The Anlgo-Soviet invasion of Iran fall of 1941 provided an opening for relief. Stalin agreed to evacuate part of the Polish formation as a military force to Iran. Within the first evacuation lasting for one week in March 1942 over 30,000 military personnel and 11,000 children crossed the Caspian sea to Iran. In a second evacuation over 43,000 military personnel and 25,000 civilians left through the same route.
After evacuating over the Caspian sea to Iran we find Iwanowski in Teheran 1942. Anders Army, together with a sizeable contingent of Polish civilians, continued their evacuation from the Soviet occupied areas. Through Iran, Iraq and finally into British-ruled Palestine where they were passed under British command.
Iwanowski’s exact route out of North Africa is currently unknown, but we can conclusively put him in UK by 14 August 1943. His RAF log book records this date as attending I.T.W (Initial Training Wing) Brighton. These first steps towards service as a pilot was followed by courses at 25(P) EFTS Hucknall,16(P) SFTS Newton and No2 AGS Dalcross.
Iwanowskis uniform, still in existence within the family, bears evidence of his sterling service. The uniform bear witness of his time in Africa as the Africa Star is worn between the 1939-1945 Star and War Medal 1939-1945.
Among his awards are the polish Air Force Medal for War 1939-45 (Medal Lotniczy za Wojnę) and Army Medal for War 1939-1945 (Medal Wojska za Wojne). Both medals awarded to members of the Polish Air Forces and Ground Forces for at least 6 months of meritorious service with a unit engaged in military operations against an enemy, or a year service with another unit.
A friendship forged in peril
It is hard to grasp the perils and sacrifice endured before reaching the relative safety of Iran in 1942. Each individual story is one of survival and endurance. At the time of crossing the Caspian sea the people of Anders Army had spent over 2 years as POWs and deportees. Many, as Jan Iwanowski, had survived and endured the harsh conditions and treatment in a Gulag. Looking at a map of the Soviet Union one realize that the journey to the Anders Army assembly point alone in Uzbekistan was one of extreme proportions.
On this vast journey friendship and camaraderie’s was bound to be formed among peers and Iwanowski was no exception. His daughter Frania provides several photographs from her late fathers photo album that bears witness of of friendship forged in perils.
The back of each photo is signed with a personalized greeting giving evidence of a journey made together.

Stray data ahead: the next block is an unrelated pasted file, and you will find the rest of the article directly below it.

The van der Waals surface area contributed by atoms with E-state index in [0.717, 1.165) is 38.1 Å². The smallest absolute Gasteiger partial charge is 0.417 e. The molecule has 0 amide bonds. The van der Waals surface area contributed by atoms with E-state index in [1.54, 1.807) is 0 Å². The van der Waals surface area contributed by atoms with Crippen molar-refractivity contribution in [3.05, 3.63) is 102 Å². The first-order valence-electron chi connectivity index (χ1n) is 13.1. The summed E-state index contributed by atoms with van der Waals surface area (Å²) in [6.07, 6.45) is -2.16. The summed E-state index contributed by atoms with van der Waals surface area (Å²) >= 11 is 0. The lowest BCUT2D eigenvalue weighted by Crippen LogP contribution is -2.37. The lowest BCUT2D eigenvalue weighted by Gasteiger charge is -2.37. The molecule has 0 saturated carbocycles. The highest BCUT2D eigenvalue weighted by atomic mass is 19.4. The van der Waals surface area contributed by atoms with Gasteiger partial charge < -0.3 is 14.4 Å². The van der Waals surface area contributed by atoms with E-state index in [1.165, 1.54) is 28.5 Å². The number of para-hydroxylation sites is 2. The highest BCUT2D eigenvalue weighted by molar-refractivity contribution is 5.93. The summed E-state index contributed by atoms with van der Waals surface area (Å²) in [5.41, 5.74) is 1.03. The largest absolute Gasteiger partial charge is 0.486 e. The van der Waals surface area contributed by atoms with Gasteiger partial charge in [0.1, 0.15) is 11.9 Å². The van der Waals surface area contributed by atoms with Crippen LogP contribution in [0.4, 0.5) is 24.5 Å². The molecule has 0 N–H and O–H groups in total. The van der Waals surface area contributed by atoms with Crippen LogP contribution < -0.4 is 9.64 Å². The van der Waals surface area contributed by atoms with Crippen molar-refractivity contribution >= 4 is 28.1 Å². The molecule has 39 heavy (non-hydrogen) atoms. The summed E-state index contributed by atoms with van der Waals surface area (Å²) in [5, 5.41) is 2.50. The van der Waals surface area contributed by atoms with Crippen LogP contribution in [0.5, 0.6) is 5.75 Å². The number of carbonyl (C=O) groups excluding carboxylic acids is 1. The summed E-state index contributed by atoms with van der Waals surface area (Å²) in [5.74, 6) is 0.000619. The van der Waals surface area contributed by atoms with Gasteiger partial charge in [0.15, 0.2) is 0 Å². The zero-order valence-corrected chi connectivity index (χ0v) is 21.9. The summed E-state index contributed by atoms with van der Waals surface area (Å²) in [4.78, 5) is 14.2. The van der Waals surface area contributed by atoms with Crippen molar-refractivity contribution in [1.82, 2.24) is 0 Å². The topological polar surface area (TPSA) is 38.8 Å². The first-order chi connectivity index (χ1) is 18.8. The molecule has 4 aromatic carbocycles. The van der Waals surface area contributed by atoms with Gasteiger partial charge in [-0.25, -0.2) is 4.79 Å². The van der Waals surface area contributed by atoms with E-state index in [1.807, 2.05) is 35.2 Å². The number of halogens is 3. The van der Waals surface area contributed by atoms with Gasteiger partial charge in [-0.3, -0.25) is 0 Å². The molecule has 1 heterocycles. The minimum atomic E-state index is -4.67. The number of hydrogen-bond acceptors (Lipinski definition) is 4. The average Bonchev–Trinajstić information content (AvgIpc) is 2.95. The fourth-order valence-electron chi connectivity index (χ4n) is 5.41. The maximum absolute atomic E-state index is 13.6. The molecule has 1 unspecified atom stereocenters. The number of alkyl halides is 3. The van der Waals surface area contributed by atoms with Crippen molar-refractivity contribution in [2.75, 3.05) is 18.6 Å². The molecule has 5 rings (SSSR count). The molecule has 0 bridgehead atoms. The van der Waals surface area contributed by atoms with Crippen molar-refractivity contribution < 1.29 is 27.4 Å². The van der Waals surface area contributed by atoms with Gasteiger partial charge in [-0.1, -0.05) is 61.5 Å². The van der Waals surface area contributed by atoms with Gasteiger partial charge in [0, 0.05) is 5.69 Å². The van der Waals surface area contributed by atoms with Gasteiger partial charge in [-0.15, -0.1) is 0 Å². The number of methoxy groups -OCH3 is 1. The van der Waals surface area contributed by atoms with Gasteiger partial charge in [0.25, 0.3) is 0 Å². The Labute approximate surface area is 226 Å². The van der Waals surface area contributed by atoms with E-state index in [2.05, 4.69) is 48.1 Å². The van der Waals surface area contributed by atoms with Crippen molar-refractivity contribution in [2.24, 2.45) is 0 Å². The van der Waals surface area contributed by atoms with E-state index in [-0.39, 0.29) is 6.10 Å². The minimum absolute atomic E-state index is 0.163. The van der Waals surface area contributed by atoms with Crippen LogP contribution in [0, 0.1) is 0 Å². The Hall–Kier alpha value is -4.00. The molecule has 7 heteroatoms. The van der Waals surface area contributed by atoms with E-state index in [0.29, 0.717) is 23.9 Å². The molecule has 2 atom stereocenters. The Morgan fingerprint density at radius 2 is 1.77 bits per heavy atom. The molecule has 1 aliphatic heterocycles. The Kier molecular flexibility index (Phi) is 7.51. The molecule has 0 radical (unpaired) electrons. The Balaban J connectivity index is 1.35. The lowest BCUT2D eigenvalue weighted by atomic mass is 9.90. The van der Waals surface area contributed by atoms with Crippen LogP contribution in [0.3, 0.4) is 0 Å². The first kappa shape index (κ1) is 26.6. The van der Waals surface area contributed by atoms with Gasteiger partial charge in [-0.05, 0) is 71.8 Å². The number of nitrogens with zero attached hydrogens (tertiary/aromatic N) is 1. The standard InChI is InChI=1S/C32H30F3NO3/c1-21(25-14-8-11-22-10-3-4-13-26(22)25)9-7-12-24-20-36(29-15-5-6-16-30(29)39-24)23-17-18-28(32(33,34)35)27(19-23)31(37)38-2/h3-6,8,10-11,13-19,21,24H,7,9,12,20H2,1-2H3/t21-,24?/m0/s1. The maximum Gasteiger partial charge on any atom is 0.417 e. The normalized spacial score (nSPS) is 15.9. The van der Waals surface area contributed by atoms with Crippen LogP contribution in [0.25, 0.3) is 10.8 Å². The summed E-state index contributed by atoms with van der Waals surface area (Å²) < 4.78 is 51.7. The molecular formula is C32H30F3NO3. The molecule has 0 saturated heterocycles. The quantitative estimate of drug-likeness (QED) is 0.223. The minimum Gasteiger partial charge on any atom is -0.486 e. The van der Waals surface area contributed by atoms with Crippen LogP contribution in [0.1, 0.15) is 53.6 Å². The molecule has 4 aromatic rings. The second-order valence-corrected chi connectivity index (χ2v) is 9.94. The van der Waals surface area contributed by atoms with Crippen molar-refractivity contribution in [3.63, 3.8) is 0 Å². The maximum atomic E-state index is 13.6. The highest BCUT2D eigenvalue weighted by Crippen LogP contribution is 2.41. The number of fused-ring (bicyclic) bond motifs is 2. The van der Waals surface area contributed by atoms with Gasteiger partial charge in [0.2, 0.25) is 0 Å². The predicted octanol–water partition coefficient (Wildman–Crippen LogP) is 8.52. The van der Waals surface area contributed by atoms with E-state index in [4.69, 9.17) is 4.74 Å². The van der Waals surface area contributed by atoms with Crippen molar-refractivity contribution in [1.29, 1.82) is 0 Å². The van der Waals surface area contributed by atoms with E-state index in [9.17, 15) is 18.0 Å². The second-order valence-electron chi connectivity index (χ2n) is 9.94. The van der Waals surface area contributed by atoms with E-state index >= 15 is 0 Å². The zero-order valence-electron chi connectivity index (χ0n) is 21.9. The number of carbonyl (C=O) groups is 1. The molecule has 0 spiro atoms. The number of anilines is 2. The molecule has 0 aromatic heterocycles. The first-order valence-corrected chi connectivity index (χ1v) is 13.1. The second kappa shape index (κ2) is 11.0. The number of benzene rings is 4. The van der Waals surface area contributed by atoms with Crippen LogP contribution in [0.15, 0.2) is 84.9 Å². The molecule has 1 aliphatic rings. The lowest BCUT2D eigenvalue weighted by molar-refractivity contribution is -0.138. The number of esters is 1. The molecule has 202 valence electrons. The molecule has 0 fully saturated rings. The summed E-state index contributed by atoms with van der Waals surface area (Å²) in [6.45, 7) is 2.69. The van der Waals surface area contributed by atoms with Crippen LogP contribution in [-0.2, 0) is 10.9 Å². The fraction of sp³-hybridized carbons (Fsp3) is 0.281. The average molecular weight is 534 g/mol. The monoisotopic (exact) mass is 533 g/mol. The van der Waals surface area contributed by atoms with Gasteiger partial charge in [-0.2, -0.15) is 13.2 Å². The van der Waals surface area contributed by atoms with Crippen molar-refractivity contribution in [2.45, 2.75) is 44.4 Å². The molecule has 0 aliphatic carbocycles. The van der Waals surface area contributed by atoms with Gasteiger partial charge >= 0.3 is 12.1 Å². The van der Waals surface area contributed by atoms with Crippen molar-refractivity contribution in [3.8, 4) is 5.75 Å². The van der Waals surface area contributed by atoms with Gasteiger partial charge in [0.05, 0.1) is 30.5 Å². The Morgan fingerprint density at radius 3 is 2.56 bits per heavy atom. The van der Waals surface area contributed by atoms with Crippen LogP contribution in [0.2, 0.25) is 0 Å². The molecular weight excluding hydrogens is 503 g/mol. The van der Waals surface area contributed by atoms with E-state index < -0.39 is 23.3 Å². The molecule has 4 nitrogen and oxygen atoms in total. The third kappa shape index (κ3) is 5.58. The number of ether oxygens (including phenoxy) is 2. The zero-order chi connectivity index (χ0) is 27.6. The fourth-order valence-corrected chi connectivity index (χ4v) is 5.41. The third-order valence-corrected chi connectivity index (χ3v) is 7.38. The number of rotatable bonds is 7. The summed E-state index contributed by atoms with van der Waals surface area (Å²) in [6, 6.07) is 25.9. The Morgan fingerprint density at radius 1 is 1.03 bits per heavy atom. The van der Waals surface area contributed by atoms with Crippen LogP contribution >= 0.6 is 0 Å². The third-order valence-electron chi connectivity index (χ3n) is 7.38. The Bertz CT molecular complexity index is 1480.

I give my photo to my brother from Russia and Iran.
The identities and fates of the men in the pictures are today unknown but must have been close friends of Iwanowski. Several can be seen together in other photographs taken together spanning from Iran 1942 to North Africa 1943.
Anders Army was absorbed into Polish II Corps formed 1943 in Egypt, Africa. During 1944–45, the Corps fought with distinction in the Italian campaign, in particular during the fourth and final Battle of Monte Cassino in May 1944.
One cannot help wonder if any of Iwanowski’s friends made it.
Courage, service and duty
We are very honored to have Mr Iwanowskis signature bestow gravitas to the project. His signature and story creates a direct link to events in history that must not be forgotten. The bravery and sense of duty exhibited by these Poles are hard to fathom. The length of service, albeit involuntarily, spanned from the very start of the conflict in 1939 to the very end of the war in 1945.
Jan Iwanowski already had 2 years of POW experience under extreme conditions when he volunteered to become a pilot with the RAF. It would not be a far fetched thought to think that he knew the risk of being shot down over enemy territory with further captivity as a result. Yet Iwanowski and many others volunteered to serve when given the chance.
The expression and term “greatest generation” is truly a fitting description of these remarkable men and women of that era.
In memory of F/Sgt Jan Iwanowski
18 June 1919 – 25 January 2020
Last Updated on 13 July 2021 by Lars McKie